High cholesterol: The food to eat ‘twice a week’ to ‘lower harmful’ levels
Dr Chris reveals how eyes can indicate high cholesterol levels
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High cholesterol does not tend to cause symptoms, so you can only find out if you have it from a blood test. If you have been advised to make dietary changes, there are a number of things to consider. We need some cholesterol to stay healthy, though there are some forms which are considered bad for us.
BBC Food notes: “There are some foods that are especially beneficial for heart health, so include these in your diet on a regular basis.”
It says that you should include oily fish up to twice a week in your diet.
“Eat oily fish up to twice a week or more regularly if you have a history of heart problems,” it states.
This is because omega-3 fats found in oily fish “can help lower harmful blood triglycerides”, and include fish such as herring, mackerel, pilchards, sardines, salmon, trout and fresh tuna.
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The Mayo Clinic adds that omega-3 fatty acids can reduce your triglycerides, a type of fat found in blood, “as well as reduce your blood pressure and risk of developing blood clots”.
It says that in people who have already had heart attacks, omega-3 fatty acids may reduce the risk of sudden death.
The American Heart Association also recommends eating at least two servings of fish a week.
Baking or grilling the fish can avoid adding unhealthy fats, and omega-3 and fish oil supplements are also available.
The NHS says: “To reduce your cholesterol, try to cut down on fatty food, especially food that contains a type of fat called saturated fat.
“You can still have foods that contain a healthier type of fat called unsaturated fat.”
The British Dietetic Association says: “Compare labels and choose foods with green or amber labels for ‘saturates’.”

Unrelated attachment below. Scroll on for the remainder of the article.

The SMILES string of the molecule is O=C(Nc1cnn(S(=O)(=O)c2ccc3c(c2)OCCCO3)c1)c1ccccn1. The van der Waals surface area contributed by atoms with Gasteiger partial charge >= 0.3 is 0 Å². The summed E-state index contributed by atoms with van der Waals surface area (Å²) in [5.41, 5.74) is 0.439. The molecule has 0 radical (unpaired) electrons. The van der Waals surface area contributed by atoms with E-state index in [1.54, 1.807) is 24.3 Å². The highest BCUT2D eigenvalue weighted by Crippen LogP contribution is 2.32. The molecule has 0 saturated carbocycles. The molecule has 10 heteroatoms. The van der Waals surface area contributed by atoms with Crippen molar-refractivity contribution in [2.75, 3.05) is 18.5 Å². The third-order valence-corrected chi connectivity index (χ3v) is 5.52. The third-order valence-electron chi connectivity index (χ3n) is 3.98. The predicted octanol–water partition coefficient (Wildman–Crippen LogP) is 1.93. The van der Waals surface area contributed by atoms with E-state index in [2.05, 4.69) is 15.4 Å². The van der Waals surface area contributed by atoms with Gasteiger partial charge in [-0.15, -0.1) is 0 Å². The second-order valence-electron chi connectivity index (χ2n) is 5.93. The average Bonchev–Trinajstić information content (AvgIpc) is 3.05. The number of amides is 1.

Foods are high, red, in saturated fat if they contain more than 5g of saturated fat per 100g. Foods containing 1.5g or less per 100g are low, green, in saturated fat.
Nonetheless, the site notes: “Some healthy foods that are high in fat like oily fish, nuts and oils, may be red for saturated fat. This is okay, as they contain more of the healthy unsaturated fat.”
Changing what you eat, being more active, and stopping smoking can help get your cholesterol back to a healthy level.
Lastly, the organisation advises eating plenty of fibre. This helps lower your risk of heart disease and some high fibre foods can help lower your cholesterol.
To make sure you get enough fibre, it says you should aim for five portions of fruit and vegetables a day, switch to whole grain varieties of bread, cereals, pasta and rice, and choose other high fibre foods such as pulses.
You might need medicine to lower your cholesterol if your cholesterol level has not gone down after changing your diet and lifestyle.
You may also need medicine if you’re at a high risk of having a heart attack or stroke, according to the NHS.
Statins are the most common medicine for high cholesterol, according to the health service. They work by reducing the amount of cholesterol your body makes.
The NHS says: “Like all medicines, statins can cause side effects. But most people tolerate them well and do not have any problems.”
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